In the world of presidential biography, how would you grade the biography of one of our lesser – known presidents? Without doubt, it requires more of the author. The two main characteristics of such a presidential biography must revolve around: a) skilled writing that draws you into the life of one you never realized was interesting, and b) enough depth to make you feel that you really know this person. Granted, the life of the president that headlines the biography is what it is, and the author will be greatly aided if that individual happens to be compelling, even if the accumulating years pushes him into obscurity.
In this work by Robert W. Merry on Pres. McKinley, all these factors aligned beautifully to create an outstanding biography. It’s a joy to read and it moved me firmly into the category of counting McKinley as one of our better presidents. In fact, Merry is so successful here that I’m still scratching my head how that I, as one who enjoys presidential biographies, thought so little of McKinley before. The subtitle “Architect of the American Century” is in no way an overstatement. Probably the only reason that McKinley has suffered such obscurity is the unfortunate circumstance of being followed by the flamboyant Teddy Roosevelt. I found Roosevelt larger than life myself, and in reading his biographies found McKinley pushed exactly where Roosevelt wanted: in the shadows.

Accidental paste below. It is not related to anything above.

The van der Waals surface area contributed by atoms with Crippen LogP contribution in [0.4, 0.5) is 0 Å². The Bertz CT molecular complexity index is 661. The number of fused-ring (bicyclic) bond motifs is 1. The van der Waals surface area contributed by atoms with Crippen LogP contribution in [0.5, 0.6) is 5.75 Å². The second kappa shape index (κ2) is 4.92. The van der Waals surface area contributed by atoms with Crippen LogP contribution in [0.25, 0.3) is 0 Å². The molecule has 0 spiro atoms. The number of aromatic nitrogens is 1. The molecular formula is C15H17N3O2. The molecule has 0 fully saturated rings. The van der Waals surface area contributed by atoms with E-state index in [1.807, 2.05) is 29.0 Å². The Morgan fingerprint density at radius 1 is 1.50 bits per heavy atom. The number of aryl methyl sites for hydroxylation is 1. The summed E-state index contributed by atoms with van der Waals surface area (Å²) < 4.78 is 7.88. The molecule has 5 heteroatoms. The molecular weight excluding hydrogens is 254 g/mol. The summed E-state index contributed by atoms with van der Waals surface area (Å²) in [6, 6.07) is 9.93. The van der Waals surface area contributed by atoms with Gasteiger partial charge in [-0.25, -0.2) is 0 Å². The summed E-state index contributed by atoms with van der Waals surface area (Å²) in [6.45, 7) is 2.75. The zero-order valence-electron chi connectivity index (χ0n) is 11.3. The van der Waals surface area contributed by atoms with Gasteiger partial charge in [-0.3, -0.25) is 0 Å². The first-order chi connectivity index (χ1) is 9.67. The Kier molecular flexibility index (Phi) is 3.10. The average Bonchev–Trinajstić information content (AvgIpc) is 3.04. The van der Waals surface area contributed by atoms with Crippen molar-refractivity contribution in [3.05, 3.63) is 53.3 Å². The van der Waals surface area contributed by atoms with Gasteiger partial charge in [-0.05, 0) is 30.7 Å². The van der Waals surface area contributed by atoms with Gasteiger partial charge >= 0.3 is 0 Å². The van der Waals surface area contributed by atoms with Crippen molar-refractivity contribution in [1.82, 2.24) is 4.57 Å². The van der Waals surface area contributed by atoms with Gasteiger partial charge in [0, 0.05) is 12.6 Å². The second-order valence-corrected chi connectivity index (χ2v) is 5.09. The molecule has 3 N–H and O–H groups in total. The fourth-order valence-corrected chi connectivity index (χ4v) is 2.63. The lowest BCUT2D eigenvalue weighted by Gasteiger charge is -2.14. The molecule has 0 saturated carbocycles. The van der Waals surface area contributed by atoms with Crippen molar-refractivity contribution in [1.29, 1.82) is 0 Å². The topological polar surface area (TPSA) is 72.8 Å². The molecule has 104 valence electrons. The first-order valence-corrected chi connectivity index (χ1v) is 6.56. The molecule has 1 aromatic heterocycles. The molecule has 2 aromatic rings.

McKinley is easily one of the more upstanding men to hold the office. Merry is extremely fair, and worthy of praise even, in his presentation of the religion of McKinley. In other words, he reports the facts, and doesn’t pass judgment on those views, nor does he attack the sincerity of those views. McKinley was raised in a dedicated Christian family. He was a gentleman, he did not use swear words, yet was not overly judgmental of others. As a young person, he came forward at a camp meeting to profess salvation at a mourner’s bench, and in my view, stayed true to his roots in a much greater way than most presidents.
The author seems amazed, and I agree, that McKinley was extraordinary in managing and getting his way, yet without running over others. Though he took great pride in his military career in the Civil War, he was not horribly vain. He seemed to always rank getting the job done more than getting personal glory.
Whether it be with the gold – versus – silver issue, the Spanish-American War, a foreign policy that predicated itself upon America’s greatness without features of colonialism, the Panama Canal, and even economic policy, McKinley moved us from post – Civil War times to the 20th century. I’m glad Merry pushed Teddy Roosevelt enough to the side that we could see this great president.
As presidential biographies go, this one is a winner. I enjoyed it, and suspect you will to.
I received this book free from the publisher. I was not required to write a positive review. The opinions I have expressed are my own. I am disclosing this in accordance with the Federal Trade Commission’s 16 CFR, Part 255.